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Posted by Chuck Corbin on Aug 6, 2013

Game Designer Jesse Schell Says Microsoft Made A Mistake

For a good long while now, everybody seems to be saying that Microsoft has been making one mistake after another. The biggest one, at least as far as the Xbox One is concerned, is the fact that the console was originally slated to have what amounted to an always-online requirement, as the console would “phone home” every 24 hours. Not only that, but every game would require an installation to the console, and for all intents and purposes the used-game market on the Xbox One was going to be heavily restricted.

Of course, as most people are aware of right now, Microsoft pulled a 180 and are no longer abiding by those policies. But according to one game designer, Jesse Schell, that’s a mistake all on its own. According to him, the mistake is that Microsoft listened to their customers in the first place. He says that Microsoft tried to do something unique and different, but because of a “relatively small” group of people the company instead has to give out the same thing.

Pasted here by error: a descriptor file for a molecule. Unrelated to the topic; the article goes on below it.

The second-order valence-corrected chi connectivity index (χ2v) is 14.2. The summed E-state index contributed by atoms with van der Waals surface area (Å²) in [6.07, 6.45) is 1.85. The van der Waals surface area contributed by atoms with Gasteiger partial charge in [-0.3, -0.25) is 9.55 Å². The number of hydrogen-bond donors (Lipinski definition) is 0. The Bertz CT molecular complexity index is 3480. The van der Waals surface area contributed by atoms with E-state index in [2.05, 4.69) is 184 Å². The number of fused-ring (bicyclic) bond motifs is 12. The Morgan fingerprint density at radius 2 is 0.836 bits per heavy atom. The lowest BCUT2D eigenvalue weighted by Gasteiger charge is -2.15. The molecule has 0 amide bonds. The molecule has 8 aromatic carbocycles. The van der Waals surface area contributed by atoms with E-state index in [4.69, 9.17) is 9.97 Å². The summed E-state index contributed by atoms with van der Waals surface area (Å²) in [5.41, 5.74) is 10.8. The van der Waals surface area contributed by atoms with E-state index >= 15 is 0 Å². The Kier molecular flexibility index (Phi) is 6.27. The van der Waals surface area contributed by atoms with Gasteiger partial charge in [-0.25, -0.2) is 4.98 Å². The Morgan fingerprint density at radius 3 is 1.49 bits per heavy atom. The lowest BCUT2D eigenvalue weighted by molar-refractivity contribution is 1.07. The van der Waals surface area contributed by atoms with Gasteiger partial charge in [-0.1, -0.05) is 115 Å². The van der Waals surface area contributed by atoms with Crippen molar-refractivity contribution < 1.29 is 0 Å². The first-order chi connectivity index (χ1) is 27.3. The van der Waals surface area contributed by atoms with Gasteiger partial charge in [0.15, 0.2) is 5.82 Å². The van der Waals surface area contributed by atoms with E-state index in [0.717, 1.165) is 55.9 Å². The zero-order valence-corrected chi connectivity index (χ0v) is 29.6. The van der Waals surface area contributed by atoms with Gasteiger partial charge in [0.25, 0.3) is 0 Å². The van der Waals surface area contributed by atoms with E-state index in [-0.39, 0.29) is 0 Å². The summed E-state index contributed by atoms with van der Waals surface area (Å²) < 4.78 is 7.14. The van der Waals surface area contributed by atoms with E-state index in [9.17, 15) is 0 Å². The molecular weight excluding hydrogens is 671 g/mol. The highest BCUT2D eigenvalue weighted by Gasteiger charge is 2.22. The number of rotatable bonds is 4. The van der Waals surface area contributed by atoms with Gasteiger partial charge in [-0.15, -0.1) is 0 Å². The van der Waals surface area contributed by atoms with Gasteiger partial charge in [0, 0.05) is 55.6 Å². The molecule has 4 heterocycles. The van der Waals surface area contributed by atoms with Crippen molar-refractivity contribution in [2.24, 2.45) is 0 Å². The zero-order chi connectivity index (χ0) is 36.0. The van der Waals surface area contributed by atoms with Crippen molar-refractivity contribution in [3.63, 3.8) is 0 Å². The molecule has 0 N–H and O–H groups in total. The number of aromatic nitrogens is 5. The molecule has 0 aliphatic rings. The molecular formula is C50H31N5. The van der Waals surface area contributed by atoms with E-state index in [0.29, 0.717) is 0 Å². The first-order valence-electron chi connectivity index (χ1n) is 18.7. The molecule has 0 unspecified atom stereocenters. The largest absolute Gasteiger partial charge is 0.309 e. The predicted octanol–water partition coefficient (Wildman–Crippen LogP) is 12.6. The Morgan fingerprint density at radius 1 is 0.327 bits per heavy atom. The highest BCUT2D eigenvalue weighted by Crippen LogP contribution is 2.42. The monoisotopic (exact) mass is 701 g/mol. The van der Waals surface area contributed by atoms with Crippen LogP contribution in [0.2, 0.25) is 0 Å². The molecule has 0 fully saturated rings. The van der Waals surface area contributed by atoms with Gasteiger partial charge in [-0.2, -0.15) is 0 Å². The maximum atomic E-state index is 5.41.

Here’s my problem with his viewpoint. It wasn’t that Microsoft was wanting to change things up a bit that people were mad, it was because the company did it in a way that was so blatantly screwing the consumer that the consumer had no choice but to say “no, I do not like where this is going!” By adding restrictions on what people could do with used games, and on adding a restriction that the console required some sort of internet to work, Microsoft essentially said to folks “we don’t care about you, but rather we care about what might make us the most amount of money.” To many folks, Microsoft was making a cash grab for itself and the major publishers by killing off the used game market. Microsoft’s mistake wasn’t listening to the customers. Their mistake was thinking the customer would just bend over and take it.

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